The National Association of Professional Base Ball Players launched its inaugural season with a single game on May 4, 1871. The Forest City of Cleveland, a strong club led by Jim “Deacon” White, came to Fort Wayne to play the revamped Kekionga, none of whose players had yet cut much of a figure in the baseball world except Mathews, who was only nineteen. Mayer had given up his position in the nine to Billy Lennon, a stronger catcher he recruited from the Mohawks of New York.
In what the Fort Wayne correspondent to the Chicago Tribune called “the finest game on record in this country,” Mathews shut out the visiting Forest Citys by 2–0 in a game in which there were no errors by Cleveland and only three by Fort Wayne, a marvel in those days of bare hands and rutted fields. Moreover, the low score was unprecedented among top-level clubs, the previous “model game” being the victory of the Cincinnati Red Stockings over the Mutuals by a score of 4–2 on June 15, 1869.
The outcome was also a great upset. The Cleveland Herald had written of their darlings beforehand: “The Forest Citys left yesterday for a brief Western tour. The first club that they are expected to slaughter is the Kekiongas, of Fort Wayne, which little job is to be performed this afternoon. If the Kekiongas play half as bad as their name sounds, they will be awful tired tonight. Kekionga! Ugh! Big Injun!”
The day after the game, the same newspaper felt compelled to report:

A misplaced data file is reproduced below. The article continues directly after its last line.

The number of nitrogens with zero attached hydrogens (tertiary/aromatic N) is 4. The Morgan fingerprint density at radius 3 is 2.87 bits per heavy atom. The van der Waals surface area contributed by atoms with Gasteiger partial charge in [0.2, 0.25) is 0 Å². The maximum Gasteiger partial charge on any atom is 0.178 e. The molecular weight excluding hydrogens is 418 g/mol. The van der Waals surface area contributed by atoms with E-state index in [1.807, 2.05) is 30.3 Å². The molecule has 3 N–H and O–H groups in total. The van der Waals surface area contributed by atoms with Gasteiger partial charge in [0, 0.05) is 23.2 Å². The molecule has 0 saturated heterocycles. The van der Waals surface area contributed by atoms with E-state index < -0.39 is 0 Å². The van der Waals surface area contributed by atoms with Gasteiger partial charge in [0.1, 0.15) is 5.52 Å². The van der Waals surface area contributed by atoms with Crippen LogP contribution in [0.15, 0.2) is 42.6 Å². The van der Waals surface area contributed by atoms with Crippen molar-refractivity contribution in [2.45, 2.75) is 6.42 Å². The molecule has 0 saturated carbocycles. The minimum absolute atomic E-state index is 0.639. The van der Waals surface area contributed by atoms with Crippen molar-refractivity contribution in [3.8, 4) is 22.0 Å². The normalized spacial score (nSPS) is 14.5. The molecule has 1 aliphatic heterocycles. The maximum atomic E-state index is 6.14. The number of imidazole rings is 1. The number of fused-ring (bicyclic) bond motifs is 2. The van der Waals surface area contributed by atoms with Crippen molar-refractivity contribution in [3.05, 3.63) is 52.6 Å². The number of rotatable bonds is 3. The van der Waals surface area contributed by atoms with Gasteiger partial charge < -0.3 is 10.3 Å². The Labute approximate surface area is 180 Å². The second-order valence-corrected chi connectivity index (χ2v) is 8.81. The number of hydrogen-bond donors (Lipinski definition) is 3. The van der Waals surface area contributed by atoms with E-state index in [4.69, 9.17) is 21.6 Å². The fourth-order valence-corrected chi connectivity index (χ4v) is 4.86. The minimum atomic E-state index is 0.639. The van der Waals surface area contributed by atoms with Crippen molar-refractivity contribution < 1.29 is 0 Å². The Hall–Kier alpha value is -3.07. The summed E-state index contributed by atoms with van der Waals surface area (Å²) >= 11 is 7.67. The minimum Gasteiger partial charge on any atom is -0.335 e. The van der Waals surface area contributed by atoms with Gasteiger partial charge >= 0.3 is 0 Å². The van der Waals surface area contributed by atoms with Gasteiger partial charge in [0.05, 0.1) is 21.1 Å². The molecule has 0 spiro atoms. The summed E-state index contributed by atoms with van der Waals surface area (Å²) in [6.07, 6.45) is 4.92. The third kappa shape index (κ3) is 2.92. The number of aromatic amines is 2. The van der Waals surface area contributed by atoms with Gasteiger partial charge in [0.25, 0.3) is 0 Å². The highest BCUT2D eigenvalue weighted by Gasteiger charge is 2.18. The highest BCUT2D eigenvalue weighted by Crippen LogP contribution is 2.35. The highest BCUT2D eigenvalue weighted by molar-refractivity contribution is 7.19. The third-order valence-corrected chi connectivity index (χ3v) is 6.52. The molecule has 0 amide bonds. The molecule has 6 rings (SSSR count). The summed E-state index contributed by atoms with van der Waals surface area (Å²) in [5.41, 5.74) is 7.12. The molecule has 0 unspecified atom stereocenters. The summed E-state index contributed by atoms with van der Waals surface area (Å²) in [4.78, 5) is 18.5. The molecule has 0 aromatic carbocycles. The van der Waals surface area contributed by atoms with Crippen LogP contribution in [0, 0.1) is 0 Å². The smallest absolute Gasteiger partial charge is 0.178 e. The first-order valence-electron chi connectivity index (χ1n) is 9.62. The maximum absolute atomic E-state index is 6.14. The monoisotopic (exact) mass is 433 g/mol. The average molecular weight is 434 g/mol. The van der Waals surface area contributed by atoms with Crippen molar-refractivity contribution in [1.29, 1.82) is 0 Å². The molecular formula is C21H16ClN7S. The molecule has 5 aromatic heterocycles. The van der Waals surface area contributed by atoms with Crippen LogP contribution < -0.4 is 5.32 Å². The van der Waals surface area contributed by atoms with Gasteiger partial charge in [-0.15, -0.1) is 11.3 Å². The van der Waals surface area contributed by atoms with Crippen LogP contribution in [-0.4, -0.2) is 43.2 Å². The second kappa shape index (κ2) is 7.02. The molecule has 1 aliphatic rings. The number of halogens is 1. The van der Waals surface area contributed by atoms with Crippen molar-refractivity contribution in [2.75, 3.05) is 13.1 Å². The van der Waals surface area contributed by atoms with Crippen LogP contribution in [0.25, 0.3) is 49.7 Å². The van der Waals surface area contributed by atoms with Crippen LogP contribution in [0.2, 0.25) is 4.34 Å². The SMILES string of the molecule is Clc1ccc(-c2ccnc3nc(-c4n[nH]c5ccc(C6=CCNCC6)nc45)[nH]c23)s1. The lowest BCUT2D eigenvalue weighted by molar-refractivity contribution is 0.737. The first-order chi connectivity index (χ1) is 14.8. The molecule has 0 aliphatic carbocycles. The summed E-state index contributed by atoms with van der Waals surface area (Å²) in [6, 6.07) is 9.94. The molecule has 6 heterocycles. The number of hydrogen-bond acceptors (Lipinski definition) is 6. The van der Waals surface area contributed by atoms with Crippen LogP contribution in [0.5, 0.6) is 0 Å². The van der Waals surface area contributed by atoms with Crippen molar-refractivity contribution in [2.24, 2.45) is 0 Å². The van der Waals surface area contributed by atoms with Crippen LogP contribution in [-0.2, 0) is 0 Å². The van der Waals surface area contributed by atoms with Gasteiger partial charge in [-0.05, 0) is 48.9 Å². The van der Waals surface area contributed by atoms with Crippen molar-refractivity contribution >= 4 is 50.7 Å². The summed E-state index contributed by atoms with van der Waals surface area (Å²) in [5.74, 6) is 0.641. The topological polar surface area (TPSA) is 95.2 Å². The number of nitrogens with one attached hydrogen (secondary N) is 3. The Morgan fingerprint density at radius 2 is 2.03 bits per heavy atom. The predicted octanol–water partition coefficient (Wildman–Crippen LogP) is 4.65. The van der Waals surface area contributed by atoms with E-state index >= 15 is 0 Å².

There were ten very badly surprised young men at Fort Wayne last evening, not to speak of some others who remained in Cleveland. The ten went out to Indiana to begin the slaughtering for 1871, but what little slaughtering there was happened to be on the other side.
Because of threatening weather, only 200 spectators witnessed this historic game at Fort Wayne’s Grand Dutchess ballpark. Play was finally stopped by rain after the top of the ninth inning had been concluded, depriving the Kekiongas of their completed final at bat, although some box scores indicted that each side had recorded 27 outs. (It was not yet the custom for the home club, leading after eight and a half frames, to dispense with its final turn; this practice was a vestige of baseball’s original purpose, field exercise.)
After a scoreless first inning, the Kekionga broke through for a run in the bottom of the second. Lennon led off with a double. Tom Carey lifted a fly to center, where Cleveland’s Art Allison made a running one-hand grab, “the finest fly catch ever made, he falling and rolling over two or three times.” Ed Mincher also was retired, but Joe McDermott singled to bring Lennon home. The Kekionga added a run in the fifth, needless as it turned out. Each club registered only four hits.
“The Cleveland boys were well satisfied with the result,” reported the Cincinnati Gazette, “and that they are recorded as playing the finest game in the country.” For the citizens of Fort Wayne, however, this glorious victory turned out to be very nearly the club’s high water mark. After winning three of its next four contests, the Kekionga went 1–11; despite winning two games at home in late August, it chose to disband on that relative high note.